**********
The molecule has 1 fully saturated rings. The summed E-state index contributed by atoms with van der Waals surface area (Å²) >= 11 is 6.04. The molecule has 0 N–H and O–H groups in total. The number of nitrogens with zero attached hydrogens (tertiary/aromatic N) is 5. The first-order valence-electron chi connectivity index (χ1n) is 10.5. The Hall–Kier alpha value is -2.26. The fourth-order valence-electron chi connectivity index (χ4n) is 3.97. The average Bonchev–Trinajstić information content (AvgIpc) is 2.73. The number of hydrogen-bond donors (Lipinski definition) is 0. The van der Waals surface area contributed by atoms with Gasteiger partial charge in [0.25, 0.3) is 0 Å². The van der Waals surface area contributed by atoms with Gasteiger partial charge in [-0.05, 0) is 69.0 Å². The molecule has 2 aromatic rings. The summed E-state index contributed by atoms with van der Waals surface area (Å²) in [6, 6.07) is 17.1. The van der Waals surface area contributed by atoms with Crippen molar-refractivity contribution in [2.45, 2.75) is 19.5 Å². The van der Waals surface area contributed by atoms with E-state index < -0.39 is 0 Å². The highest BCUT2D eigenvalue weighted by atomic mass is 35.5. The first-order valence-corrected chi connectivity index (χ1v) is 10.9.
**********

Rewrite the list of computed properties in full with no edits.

The molecule has 1 fully saturated rings. The summed E-state index contributed by atoms with van der Waals surface area (Å²) >= 11 is 6.04. The molecule has 0 N–H and O–H groups in total. The number of nitrogens with zero attached hydrogens (tertiary/aromatic N) is 5. The first-order valence-electron chi connectivity index (χ1n) is 10.5. The Hall–Kier alpha value is -2.26. The fourth-order valence-electron chi connectivity index (χ4n) is 3.97. The average Bonchev–Trinajstić information content (AvgIpc) is 2.73. The number of hydrogen-bond donors (Lipinski definition) is 0. The van der Waals surface area contributed by atoms with Gasteiger partial charge in [0.25, 0.3) is 0 Å². The van der Waals surface area contributed by atoms with Gasteiger partial charge in [-0.05, 0) is 69.0 Å². The molecule has 2 aromatic rings. The summed E-state index contributed by atoms with van der Waals surface area (Å²) in [6, 6.07) is 17.1. The van der Waals surface area contributed by atoms with Crippen molar-refractivity contribution in [2.45, 2.75) is 19.5 Å². The van der Waals surface area contributed by atoms with E-state index < -0.39 is 0 Å². The highest BCUT2D eigenvalue weighted by atomic mass is 35.5. The first-order valence-corrected chi connectivity index (χ1v) is 10.9.